In addition to spatial organization and lighting, color is a key consideration in designing the perfect school. We want to stimulate our students, not put them to sleep. This isn’t to say every color should be bright and bold as there is certainly a place for sophisticated and calming colors, but designers shouldn’t be afraid of color, particularly if it’s paint. With our design of Benning Elementary School, we incorporated bright colors and bold patterns throughout, energizing the students and faculty.
Integrating Proven Pedagogy
Extensive research and prominent educators say that education must shift from traditional lecture style instruction to discovery. Thus as a foundation to the education process, active-based learning has been growing in popularity. Variations of active-based learning include deeper learning, expeditionary learning and blended learning. These styles have much in common, promoting a student’s experience that, at its best, is investigative, personalized and engaged. Much has been written about this pedagogical approach and we certainly see this type of creative learning demonstrated at the university level. Stanford’s d.school, Harvard’s Innovation Lab, and MIT’s Media Lab all assert the idea that discovery through design and exploration fosters a type of learning that is not often supported by more traditional educational environments. And it’s catching on in the K-12 classrooms.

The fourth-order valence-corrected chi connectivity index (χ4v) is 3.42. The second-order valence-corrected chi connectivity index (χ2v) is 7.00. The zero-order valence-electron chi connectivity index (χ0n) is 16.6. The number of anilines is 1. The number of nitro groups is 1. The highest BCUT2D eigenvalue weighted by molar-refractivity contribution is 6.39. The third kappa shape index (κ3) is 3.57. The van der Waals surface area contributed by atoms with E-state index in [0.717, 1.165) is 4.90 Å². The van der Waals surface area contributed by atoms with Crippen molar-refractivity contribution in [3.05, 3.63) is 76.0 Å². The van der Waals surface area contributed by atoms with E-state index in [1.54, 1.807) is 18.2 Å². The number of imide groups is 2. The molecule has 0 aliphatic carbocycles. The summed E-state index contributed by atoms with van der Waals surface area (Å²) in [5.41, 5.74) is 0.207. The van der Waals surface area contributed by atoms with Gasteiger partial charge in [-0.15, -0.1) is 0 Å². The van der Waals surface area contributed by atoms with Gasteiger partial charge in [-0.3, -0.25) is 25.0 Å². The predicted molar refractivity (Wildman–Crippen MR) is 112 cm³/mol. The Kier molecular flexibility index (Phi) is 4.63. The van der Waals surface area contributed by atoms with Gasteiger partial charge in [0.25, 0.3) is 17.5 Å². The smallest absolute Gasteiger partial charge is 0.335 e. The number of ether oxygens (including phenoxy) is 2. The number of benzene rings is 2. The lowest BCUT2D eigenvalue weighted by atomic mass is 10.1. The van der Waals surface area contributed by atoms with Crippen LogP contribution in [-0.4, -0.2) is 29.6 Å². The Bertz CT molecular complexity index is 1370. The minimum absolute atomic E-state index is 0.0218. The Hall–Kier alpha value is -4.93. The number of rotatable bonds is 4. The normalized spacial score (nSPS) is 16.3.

This active-learning approach provides an environment poised to foster the performance characteristics of curiosity, teamwork and perseverance all of which correlate to success. Embedded in a child’s education, these characteristics prepare students to love learning and become engaged in the process. And with retention rates tied directly to the style of teaching and learning, active-based learning strategies have become important components in the design of educational environments.